Sketches of Hayti: From the Expulsion of the French, to the Death of Christophe

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L.B. Seeley and Son, 1827 - 416 pages
 

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Page 266 - As far as I had an opportunity of ascertaining, from what fell under my own observation, and from what I gathered from other European residents, I am persuaded of one general fact, which, on account of its importance, I shall state in the most explicit terms, viz : That the Haytians employed in cultivating the plantations, as well as the rest of the population, perform as much work in a given time, as they were accustomed to do during their subjection to the French.
Page 15 - ... could not long withstand the skill and bravery of their own troops. Disappointed in this expectation also, and regarding the blacks as a species of brutes, they had immediate recourse to such methods of cruelty and death, as would be selected only for the purpose of exterminating a dangerous and destructive race of animals ; to barbarities worse than had ever before stained the annals of any people pretending to the character of civilization. All the male negroes and mulattoes they could...
Page 212 - A considerable number of the Haytian youth were now instructed in Latin, English, and French composition, history, geography, and mathematics, and were assisted in these pursuits by tutors whose attainments fully qualified them to direct their studies. The classical professor, on whom at first devolved the entire charge of the college, devoted himself to a task at once laborious and irksome, with the utmost zeal and diligence. He strove to simplify his instructions, so as to render them intelligible...
Page 267 - Haytiens employed in cultivating the plantations, as well as the rest of the population, perform as much work in a given time as they were accustomed to do during their subjection to the French. And if we may judge of their future improvement by the change which has been already effected, it may be reasonably anticipated that Hayti will erelong contain a population not inferior in their industry to that of any civilized nation in the world.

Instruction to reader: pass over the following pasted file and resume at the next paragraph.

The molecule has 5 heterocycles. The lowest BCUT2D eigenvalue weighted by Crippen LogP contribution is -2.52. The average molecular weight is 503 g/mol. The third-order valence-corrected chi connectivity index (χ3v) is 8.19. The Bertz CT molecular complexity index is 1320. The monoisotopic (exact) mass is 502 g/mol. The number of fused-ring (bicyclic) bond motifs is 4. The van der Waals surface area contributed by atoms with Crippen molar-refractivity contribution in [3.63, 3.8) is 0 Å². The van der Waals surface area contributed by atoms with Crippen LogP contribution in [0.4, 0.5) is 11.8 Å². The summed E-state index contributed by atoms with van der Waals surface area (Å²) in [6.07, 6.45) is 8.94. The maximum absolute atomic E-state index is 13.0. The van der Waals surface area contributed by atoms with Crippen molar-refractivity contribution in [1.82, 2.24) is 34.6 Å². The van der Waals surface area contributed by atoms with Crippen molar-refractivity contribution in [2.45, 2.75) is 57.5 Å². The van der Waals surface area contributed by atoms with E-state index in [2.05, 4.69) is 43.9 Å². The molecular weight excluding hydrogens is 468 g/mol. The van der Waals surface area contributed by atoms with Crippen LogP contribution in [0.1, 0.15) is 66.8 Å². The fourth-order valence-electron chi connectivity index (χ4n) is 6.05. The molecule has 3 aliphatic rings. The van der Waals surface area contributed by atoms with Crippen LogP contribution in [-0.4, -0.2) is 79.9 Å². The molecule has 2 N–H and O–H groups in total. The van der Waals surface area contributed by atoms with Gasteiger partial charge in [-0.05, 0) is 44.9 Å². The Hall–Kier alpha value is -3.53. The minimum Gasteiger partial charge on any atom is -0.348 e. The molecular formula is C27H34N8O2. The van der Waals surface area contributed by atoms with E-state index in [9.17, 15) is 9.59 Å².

Page 72 - On the arrival of the ship at Brest no time was lost in hurrying him on shore. On the deck only was he permitted to have an interview with his wife an<l children, whom he was to meet no more in this life.
Page 210 - ... regulations for its superintendence.' " The more especial objects of this Board were, to provide that ' education be founded on good principles, viz., those of religion, respect for the laws, and love to the sovereign ; to confirm the regulations already ordained for this purpose, and to appoint such others as should be deemed expedient ; to maintain order, discipline, and the observance of the rules, in the national establishments for public instruction already existing ; and to found new...
Page 202 - The place appropriated to this purpose was a large building, situated in a retired and elevated part of the town, and was as properly arranged and as perfectly furnished with all the necessary apparatus, as the best schools conducted on this system are prepared in England. This school contained from one hundred and fifty to two hundred boys, from eight to sixteen years of age. When I entered the room, they were regularly divided into their classes, all busily engaged at their lessons ; and their...
Page 203 - The master of this school, who was an intelligent young man. had conducted it from its commencement, and his ability and attention appeared from the perfect order which prevailed throughout. My inquiries of him respecting those placed under his instruction related to the following particulars: Whether they displayed common aptness for learning; whether they readily remembered what they acquired; and whether they were capable of the application expected from boys in general of their age? To these...
Page 201 - ... of youth in the rudiments of knowledge, had been acted on with great success in this country; he also knew that a society had been formed for the purpose of establishing schools on this system, and for preparing young men to superintend them, and it was further stated, that if he was desirous of introducing it into Hayti, that society would readily furnish him with schoolmasters duly qualified for the work. In consequence of this information, he caused an application to be made to the British...
Page 372 - You have not violated this fundamental principle, which establishes between governments those necessary communications which are required by their political relations. You have done that which renders you estimable in your own eyes : you deserve to appear so in the eyes of other nations. Victory ever accompanies the cause of justice. Is not this telling you that it is yours, if the French venture to molest you. Should this be the event, you shall see me at your head, proud to lead you on to victory,...

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